Here is a  very small selection of foreigners who came to Mexico and adopted this land as their own.  Some came as part of a big group, like the Lebanese or the Italians, others came as individuals.  There are so many others who I did not include! If you are interested in a particular group or person, let me know and I will include them.

The Irish Brigade – Or Saint Patrick’s Battalion, are dearly beloved members of Mexico ever since the 1848 war with the US.  

Chipilo – Is a village in Mexico, near Puebla.  It was founded and is inhabited by Italian immigrants who came in 1882 from a single town, Veneto! They became  known for their excellent dairy products and wood furniture. Now after 5 generations in Mexico, children of Chipilo have left the village and mixed with the rest of Mexico.   

Lebanese diaspora into Mexico started at the end of the 19th century.  Mexico’s Lebanese population is primarily made up of Christian immigrants who brought with them Saint Charbel, now a popular part of the Mexican pantheon of saints.  Some classic Mexican dishes such as tacos al pastor were also created with Arabic influence and heritage.

Chavela Vargas – I always marvel that despite traditionally strong prejudices against gayness, two of Mexico’s most widely beloved singer-composers were openly gay: Juan Gabriel and Costa Rica-born Chavela Vargas. She defined herself as Mexican and when questioned about her Costa Rican origin, famously exclaimed “we Mexicans are born wherever we damn well please”.

Remedios Varo – Originally Spanish, she came to Mexico City later in her life and died relatively young. She is of the Mexican Surrealist tradition of the 1940s and 50s and left much artwork despite her short life.

Leonora Carrington – Also of the Surrealist tradition, she lived a long and productive life in Mexico. Her children have transformed her home into a museum and opened it to the public briefly in 2019, but then had to close again due to the pandemic.  We look forward to its return!

Elizabeth Catlett – I am grateful to the friend who introduced me to this African-American and Mexican artist. In addition to being a prolific sculptor and printmaker, she was an active member of Mexico’s artist and teaching world and continued to produce works of beauty and social relevance until the end of her long life.

Ivan Ilich – One of the great critical thinkers and writers of the 20th century, he developed deep criticisms of the medical and education institutions, as well as many other aspects of contemporary life.  He was and still is a huge influence in his home in Mexico as well as all over the world.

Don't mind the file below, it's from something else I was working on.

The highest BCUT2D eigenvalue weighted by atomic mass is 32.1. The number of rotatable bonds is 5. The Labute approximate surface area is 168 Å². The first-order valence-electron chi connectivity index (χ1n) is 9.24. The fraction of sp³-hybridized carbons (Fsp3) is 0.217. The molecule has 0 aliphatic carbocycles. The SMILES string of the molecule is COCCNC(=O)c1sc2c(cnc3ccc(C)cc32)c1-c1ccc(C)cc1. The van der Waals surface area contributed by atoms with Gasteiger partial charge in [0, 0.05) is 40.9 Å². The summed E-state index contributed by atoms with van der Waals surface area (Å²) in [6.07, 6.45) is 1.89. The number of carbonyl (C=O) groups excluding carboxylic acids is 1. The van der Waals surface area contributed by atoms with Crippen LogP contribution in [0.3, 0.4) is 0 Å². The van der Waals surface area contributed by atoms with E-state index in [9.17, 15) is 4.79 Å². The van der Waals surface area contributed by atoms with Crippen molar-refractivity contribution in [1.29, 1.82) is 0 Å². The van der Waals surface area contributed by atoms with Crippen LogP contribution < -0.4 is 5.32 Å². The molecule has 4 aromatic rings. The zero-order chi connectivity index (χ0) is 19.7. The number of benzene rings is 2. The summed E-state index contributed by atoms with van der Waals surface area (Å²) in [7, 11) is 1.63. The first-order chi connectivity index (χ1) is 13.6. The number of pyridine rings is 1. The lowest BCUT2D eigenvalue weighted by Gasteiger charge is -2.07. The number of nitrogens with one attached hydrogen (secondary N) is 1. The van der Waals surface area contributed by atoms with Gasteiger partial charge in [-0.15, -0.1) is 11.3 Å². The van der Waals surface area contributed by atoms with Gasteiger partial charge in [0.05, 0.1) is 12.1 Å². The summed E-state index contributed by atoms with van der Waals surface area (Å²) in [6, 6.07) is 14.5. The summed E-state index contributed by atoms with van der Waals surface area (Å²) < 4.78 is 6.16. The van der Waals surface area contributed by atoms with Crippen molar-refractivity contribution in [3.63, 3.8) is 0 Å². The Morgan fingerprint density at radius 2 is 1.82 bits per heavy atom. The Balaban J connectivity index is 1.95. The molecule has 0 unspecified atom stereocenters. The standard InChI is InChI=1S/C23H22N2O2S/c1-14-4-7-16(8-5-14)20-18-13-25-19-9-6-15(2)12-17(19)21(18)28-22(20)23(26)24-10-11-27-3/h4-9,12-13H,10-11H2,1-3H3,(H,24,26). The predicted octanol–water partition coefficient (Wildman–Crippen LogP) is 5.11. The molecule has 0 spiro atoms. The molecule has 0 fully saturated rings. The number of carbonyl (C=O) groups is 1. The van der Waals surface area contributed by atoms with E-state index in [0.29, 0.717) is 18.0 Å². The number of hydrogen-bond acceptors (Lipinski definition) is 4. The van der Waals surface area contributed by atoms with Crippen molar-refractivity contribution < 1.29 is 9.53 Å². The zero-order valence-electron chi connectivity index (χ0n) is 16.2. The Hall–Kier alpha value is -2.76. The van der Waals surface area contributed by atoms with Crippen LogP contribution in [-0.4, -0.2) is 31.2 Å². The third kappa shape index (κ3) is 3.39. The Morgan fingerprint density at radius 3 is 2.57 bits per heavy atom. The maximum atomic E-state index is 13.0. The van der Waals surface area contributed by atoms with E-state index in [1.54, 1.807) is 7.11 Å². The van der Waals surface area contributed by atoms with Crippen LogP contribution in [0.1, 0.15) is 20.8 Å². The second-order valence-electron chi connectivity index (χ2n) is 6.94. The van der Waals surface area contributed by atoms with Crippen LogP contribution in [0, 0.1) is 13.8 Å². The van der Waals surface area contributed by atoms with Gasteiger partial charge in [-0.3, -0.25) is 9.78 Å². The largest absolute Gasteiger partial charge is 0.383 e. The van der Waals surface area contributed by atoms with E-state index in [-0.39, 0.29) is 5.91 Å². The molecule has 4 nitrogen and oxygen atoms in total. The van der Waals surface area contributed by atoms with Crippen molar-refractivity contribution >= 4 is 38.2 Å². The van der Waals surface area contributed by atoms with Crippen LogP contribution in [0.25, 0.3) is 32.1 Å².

Mathias Goeritz – Born in Poland in 1912 when it was part of Germany, this architect has left his mark on Mexico City in many places. His striking sculptures grace churches, public spaces and the UNAM campus.

John Ross – An activist, journalist and writer and draft resister from the US. Born and raised in pre-Civil Rights New York City, he lived his most of his life in Mexico.

Walter Reuter – A German photographer who created a true bond of the heart with many indigenous communities throughout Mexico, and documented their lives with vision, talent, love and respect.


Casa de los Amigos – For over 50 years, a warm Quaker open door in Mexico City.  Easily accessible by public transport, with multiple activities free to the public and also inexpensive lodging, especially aimed at travellers coming to participate in social justice projects in Mexico.  

Laura Carlsen – The best thing about her amazingly smart and well-informed political analysis, is that it is backed by a heart as big as the world, and the tenacity and vision to work towards a better future despite knowing the depths of the mess we are in. Her organization is a valuable resource for the public and we are lucky to have her in Mexico City.

Mexico Solidarity Network A long-time ally of the truth, MSN is committed to social change and transparency of information in Mexico, and justice in US-Mexican relations. Now also a university!

Catholics for Choice is an international non-governmental organization, with a very strong Mexico chapter called Católicas por el Derecho a Decidir.

SURCO    Both international and locally indigenous, right from its birth as an organization. SURCO has proven to be a valuable ally and partner for university programs and research and activism from all over the world, as well as for Oaxacan community organizations and groups. Based in Oaxaca city, working on many fronts.

Let us know if there is a category of interest to you, and we will try to include it!